What's That For?

1970 | 00:06:41 | United States | English | B&W | Mono | 1/2" open reel video

Collection: Videofreex Archive, Single Titles

Tags: City, Film or Videomaking, TV production, Video History

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This early Videofreex production exemplifies the type of imaginative approach that the collective adopted when exploring the medium of video, and how, in many ways, this balance of play and experimentation defined and unified the group's work from the very start.

Skip Blumberg, one of the co-founders of the collective, carries a box through the streets of Manhattan. Spliced with shots of an outdoor festival, a food market, and an underground train rushing by, the act offers an entangled visual narrative about the machinery of transportation. On and off throughout the video, the audio of someone asking, “What’s that for?” can be heard. This deceptively simple question, routinely asked by people new to the portable video technology upon encountering the Freex, emphasizes how a mix of anxiety and intrigue informed both the collective's ongoing projects and their reception.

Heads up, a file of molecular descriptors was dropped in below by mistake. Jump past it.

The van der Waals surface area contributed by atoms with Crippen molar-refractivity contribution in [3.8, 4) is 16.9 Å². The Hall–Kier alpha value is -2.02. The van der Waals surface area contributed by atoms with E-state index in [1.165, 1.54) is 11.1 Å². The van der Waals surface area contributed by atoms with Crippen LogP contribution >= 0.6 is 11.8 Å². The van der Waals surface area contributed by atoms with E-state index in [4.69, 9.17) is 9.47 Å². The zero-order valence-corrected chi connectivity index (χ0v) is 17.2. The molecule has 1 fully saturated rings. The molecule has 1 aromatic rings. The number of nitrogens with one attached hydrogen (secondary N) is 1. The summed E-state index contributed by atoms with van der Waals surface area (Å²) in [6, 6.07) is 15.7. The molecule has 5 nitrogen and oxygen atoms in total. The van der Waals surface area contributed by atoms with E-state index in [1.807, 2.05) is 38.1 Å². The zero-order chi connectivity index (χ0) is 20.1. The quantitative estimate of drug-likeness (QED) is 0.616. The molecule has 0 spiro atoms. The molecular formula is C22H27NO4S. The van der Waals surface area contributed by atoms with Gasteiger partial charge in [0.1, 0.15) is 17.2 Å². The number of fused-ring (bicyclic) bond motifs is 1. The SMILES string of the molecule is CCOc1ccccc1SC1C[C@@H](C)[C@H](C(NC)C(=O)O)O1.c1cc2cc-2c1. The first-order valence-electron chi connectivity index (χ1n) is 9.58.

Additionally, by creating a mise-en-scene of screens, as displayed in the closing scene of the video, the Freex provide a provocative answer to the open-ended question “What’s that for?” They suggest that the medium had "just been let out of the box." The value and use of video had yet to solidfy.

—Fay Gleisser